After sampling the Scioto River and studying its changes in water quality for as far back as the 1970s, macroinvertebrate ecologist Jack Freda and field technician Ashley Smith were used to seeing signs of improvement and encountering new species, but what they found just a short distance from downtown Columbus was an unexpected surprise. While collecting macroinvertebrates near the I-270 South Outerbelt, Ashley noticed some old mussel shells, weathered white with age and poking out of the silty muck at the base of a four foot clay bank (Figure 1).

Figure 1. The exposed clay bank along the Scioto River downstream from Columbus where mussel shells were initially found.

At first, this wasn’t considered surprising since it’s not uncommon to find long-dead, weathered shells, or even live specimens, along historically degraded sections of the Scioto. However, it quickly became apparent these specimens were very different from the shells that are normally encountered. For one, they included the rare but distinct and aptly named, “rabbitsfoot” mussel which is now restricted to only a handful of high quality streams in Ohio, such as Little Darby Creek. In addition, numerous “Pleurobema-type” shells were found with their protruding and strongly deflected shell beak or “umbo” at the hinge point. There are a number of different species within this genus but most from Ohio are rare and state-listed by the Ohio Department of Natural Resources and some are even federally-listed (Figure 2). As sampling continued, they realized the shells were not only accumulating at the base of the bank, but were also buried and protruding from the soft clay near the waterline (Figure 3). Within a half hour, dozens of shells were excavated, many of which were in remarkably good condition. For example, most retained their periostracum, the thin, outer organic layer or “skin” that gives the shells their color and distinctive patterns. Others had unworn bumps and pustules and a few still retained their delicate inner shell lining or “nacre”. Later, after MBI mussel specialist Anthony Sasson joined the sampling, more shells were found, not only in the clay, but in additional deposits further from the bank. These were covered by a layer of muck and silt and perched on the shallow, hardpan shelf that extended out into the channel.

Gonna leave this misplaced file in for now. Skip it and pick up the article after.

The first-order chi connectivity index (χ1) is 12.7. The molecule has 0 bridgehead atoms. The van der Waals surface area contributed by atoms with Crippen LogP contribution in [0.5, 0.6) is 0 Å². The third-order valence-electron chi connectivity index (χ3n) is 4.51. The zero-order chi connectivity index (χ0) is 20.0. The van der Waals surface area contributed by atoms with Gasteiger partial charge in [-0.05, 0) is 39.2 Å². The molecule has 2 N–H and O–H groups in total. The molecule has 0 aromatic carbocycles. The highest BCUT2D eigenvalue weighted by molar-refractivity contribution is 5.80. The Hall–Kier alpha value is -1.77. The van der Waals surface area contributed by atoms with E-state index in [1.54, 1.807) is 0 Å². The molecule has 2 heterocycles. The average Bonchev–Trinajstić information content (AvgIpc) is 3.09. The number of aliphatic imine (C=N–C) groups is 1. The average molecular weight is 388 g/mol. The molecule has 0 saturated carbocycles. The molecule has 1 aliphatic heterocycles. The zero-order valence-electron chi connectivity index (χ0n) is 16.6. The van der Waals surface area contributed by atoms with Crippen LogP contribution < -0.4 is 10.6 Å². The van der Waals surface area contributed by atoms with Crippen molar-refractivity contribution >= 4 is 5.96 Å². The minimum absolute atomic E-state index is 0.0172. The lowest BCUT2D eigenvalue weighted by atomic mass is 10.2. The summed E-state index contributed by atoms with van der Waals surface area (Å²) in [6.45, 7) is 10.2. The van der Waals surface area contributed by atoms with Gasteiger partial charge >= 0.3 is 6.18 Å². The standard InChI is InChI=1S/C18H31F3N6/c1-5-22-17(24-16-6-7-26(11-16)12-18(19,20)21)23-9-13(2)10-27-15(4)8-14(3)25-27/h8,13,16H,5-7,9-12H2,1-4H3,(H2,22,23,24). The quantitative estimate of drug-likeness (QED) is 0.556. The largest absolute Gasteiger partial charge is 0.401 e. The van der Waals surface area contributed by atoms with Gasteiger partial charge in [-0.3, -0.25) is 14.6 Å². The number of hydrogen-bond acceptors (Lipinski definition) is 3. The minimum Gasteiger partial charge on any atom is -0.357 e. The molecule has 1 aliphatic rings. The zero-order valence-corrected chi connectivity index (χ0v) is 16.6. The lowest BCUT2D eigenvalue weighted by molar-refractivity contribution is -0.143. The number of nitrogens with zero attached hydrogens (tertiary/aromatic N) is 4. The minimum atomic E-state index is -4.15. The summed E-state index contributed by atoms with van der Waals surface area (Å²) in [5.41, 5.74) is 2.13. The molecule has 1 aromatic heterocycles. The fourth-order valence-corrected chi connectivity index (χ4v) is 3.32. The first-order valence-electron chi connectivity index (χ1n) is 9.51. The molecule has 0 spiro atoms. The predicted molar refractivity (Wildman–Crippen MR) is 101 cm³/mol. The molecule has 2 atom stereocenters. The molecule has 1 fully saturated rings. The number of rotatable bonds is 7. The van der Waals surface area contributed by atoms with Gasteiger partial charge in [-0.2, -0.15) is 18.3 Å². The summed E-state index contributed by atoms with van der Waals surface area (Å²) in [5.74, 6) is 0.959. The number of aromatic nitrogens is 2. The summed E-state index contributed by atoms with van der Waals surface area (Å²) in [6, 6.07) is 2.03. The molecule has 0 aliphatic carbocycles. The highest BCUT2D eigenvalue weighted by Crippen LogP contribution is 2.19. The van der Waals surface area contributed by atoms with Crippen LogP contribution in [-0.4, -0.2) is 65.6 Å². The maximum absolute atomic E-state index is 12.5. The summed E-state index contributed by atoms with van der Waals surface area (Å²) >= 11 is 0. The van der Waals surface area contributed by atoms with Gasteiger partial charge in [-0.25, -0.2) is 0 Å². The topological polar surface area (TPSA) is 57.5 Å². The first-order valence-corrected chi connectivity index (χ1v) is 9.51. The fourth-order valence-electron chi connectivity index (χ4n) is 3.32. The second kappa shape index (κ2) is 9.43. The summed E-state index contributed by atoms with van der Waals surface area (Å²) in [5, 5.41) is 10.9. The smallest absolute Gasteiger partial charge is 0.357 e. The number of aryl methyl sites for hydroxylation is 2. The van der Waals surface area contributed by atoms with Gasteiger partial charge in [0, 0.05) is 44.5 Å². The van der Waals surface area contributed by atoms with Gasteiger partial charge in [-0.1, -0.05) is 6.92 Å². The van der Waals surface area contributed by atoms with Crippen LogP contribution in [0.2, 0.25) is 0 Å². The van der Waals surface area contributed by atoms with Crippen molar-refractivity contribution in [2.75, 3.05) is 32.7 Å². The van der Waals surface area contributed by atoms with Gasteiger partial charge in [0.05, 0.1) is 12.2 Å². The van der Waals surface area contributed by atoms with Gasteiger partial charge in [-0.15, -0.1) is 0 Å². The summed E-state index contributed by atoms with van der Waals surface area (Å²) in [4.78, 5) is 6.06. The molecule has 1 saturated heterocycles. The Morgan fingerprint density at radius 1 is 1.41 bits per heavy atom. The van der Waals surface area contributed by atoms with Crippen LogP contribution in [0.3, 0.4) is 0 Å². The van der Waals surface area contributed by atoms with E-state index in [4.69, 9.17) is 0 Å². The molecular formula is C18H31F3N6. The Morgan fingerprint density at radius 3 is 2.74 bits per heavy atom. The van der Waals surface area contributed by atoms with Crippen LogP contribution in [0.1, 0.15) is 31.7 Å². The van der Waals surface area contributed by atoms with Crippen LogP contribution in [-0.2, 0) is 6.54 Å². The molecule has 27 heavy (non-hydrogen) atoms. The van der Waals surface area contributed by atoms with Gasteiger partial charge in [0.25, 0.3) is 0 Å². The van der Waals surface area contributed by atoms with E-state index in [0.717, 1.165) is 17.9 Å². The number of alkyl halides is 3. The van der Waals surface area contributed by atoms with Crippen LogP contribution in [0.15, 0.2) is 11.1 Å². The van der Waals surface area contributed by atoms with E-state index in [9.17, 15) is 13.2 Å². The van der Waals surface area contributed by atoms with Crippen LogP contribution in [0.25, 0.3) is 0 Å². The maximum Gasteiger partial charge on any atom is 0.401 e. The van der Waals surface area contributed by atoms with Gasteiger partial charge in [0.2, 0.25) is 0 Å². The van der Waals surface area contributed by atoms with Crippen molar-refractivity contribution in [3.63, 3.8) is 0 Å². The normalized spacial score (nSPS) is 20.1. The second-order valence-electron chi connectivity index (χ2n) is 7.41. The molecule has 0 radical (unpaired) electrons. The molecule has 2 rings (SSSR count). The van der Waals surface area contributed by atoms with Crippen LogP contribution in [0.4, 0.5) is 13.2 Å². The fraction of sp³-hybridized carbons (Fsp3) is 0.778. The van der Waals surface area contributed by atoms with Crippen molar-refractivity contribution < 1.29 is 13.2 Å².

Figure 2Specimens from the site included 130 whole or half shells of the federally endangered clubshell mussel (Pluerobema clava; left) and rough pigtoe (Pleurobema plenum; right), a species extirpated from Ohio.